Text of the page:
With Erdogan and his referendum campaign creating headlines all over the world, one would almost forget that a political event of note also took place in the Netherlands. This month, the Netherlands voted for a new parliament, an event I had been looking forward with both hope and anxiety. On the one hand it was a chance to get someone new in power, on the other hand there was a real chance that we would be trading what was familiar for something far worse and dangerous. To quickly summarize the election results: the latter did not happen, but neither did we get the change I had hoped for. Mixed feelings really.
I am 28 years old, and I’ve been allowed to vote in three parliamentary elections: in 2010, 2012 and now in 2017. And although I have lived in the Netherlands for at least half of the years between 2010 and 2017, I have never actually voted in a major election in person. In 2010 I was volunteering in Tunisia, during the 2012 elections I studied in Istanbul, and now I am living in Germany. During my previous two stays abroad I was absolutely certain that I was going to return home within four years, making voting pretty much essential. This time though, I am not so sure anymore when I will be returning home. It can be next year, but it can also be after the next parliamentary elections. Which makes you wonder, what right do you have to vote really if you won’t be the one suffering from bad politics or new taxes – not now, and maybe not in the future either?
If Jesse Klaver succeeds in inplementing road pricing, I won’t be the one paying for it. If his tax on meat goes through parliament, my wallet will not be affected. I won’t have to break my head over whether education or health care should get more money, or whether defense is more important than the police or security in the neighbourhoods. It is not my education, nor my health or neighbourhood that is at stake here. Only defense is somewhat crucial: without an army I might not have a country to return to in four years time! In many ways I am today much more affected by German politics, and it’s German politics and not Dutch politics that influence my daily life. If there was road tax here, I’d have to pay it. If the taxes on meat increased here, I would pay them. Yet I am not allowed to vote in Germany for the next 5.5 years or so, and I get to decide about the lives of those in the Netherlands who have to deal with the outcome of my vote on a daily basis – whether or not they themselves had the right to vote. There is a strange paradox in that.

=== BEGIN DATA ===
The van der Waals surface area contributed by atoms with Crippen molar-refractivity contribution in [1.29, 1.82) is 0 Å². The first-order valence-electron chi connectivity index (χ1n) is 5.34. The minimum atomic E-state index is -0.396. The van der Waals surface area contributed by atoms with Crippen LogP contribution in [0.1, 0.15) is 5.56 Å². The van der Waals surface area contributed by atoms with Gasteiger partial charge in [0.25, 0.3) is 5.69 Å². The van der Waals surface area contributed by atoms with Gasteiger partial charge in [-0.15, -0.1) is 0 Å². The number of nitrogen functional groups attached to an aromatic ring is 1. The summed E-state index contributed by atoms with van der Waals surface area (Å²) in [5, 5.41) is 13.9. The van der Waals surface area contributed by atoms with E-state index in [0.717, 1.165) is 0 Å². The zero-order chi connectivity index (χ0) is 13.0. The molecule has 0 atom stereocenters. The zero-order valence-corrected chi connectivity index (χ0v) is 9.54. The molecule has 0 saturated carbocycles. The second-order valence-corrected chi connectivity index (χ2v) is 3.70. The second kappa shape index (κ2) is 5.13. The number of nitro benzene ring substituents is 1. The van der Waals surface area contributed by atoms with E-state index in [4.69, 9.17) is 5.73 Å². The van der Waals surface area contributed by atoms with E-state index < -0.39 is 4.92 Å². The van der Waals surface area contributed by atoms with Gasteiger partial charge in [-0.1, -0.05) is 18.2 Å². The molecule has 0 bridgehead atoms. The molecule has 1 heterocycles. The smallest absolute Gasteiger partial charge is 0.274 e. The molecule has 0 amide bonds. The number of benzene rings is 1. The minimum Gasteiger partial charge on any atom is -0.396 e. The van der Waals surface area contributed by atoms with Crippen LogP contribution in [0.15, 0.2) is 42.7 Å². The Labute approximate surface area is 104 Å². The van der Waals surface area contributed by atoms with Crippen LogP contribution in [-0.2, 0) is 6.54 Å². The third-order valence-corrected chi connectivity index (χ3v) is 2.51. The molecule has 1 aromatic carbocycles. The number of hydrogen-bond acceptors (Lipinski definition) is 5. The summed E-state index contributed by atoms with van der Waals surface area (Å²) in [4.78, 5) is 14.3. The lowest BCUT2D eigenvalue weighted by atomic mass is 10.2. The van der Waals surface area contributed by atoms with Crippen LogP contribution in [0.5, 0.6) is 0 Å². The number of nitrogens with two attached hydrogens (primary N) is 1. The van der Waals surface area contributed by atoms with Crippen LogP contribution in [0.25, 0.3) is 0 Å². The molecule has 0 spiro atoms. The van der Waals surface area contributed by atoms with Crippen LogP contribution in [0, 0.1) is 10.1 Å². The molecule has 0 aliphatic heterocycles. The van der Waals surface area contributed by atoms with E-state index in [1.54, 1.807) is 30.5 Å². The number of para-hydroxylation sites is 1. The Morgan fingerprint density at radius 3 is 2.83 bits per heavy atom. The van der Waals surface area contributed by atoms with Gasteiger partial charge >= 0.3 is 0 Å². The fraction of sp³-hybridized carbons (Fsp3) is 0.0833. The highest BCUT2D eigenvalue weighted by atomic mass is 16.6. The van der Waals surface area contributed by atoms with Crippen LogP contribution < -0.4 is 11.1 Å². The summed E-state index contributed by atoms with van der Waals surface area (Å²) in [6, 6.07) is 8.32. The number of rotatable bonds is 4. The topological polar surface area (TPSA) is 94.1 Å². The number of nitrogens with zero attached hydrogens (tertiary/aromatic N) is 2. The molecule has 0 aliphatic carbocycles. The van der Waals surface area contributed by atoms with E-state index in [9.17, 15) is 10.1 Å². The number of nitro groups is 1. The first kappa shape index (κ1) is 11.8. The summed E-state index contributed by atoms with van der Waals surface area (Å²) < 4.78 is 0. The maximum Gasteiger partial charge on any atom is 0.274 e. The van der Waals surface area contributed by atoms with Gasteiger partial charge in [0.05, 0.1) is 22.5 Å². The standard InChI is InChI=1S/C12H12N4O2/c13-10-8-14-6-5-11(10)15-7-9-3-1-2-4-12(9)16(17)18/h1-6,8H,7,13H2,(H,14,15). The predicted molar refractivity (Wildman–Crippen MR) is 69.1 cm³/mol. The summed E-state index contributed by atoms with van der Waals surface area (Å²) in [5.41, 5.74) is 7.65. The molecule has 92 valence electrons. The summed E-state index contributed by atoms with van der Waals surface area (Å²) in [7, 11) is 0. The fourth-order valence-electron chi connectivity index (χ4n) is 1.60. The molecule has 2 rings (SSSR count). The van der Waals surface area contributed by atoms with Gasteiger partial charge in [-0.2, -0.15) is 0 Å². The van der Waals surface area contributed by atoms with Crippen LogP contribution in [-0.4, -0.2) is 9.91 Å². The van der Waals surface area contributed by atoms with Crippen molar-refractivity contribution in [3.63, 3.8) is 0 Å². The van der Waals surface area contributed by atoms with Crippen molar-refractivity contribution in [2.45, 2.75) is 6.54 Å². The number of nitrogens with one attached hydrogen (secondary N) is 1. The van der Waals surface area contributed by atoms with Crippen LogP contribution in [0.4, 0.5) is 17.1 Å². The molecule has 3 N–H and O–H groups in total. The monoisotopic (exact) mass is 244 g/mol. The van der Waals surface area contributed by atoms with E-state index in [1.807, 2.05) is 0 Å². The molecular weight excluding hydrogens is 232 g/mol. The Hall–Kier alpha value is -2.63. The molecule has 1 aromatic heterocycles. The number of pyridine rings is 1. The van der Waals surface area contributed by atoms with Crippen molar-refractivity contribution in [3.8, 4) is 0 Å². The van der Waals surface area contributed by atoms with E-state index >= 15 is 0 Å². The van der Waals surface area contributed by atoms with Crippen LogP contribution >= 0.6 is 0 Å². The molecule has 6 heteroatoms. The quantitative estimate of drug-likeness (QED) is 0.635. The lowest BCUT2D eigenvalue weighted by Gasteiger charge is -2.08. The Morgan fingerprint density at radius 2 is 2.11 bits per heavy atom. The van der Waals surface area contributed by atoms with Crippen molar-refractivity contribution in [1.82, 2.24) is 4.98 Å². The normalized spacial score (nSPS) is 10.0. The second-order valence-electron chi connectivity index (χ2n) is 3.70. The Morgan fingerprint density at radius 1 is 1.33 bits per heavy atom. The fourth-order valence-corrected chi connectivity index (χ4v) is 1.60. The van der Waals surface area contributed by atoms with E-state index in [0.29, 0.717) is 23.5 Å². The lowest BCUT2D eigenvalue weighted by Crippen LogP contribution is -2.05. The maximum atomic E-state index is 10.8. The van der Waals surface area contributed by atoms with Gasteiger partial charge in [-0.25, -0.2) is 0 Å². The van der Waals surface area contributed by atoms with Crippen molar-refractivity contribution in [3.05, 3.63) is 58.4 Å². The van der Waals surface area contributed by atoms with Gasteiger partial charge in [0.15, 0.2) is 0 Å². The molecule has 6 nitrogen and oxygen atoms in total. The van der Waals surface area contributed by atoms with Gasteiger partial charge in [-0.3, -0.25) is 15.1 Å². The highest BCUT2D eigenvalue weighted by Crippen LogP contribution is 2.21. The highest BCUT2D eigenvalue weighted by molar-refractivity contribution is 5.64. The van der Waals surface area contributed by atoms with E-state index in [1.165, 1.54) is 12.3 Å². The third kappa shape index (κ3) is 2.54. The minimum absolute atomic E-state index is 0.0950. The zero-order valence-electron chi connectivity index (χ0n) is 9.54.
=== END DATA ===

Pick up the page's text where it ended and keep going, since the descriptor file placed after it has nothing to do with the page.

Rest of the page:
A lot of Dutchies abroad have decided not to vote any longer, for exactly these reasons. Not me, as I have no idea when I’m going to move back home. For all I know, my time in Germany and my time abroad could come to an end within a year. And if I return home, do I want to be faced with a coalition government of Geert Wilders with Rutte’s liberal party and Buma’s Christian democratic party, or any of the other government options that include everything I am against? Of course not! The decisions that are being made do not just determine the course for my home country in the next four year, it is more than that. It could have been the beginning of a real change. That’s why I voted, despite not living in the Netherlands anymore. Alas, it seems like we’ll be getting four more years of the same old stuff.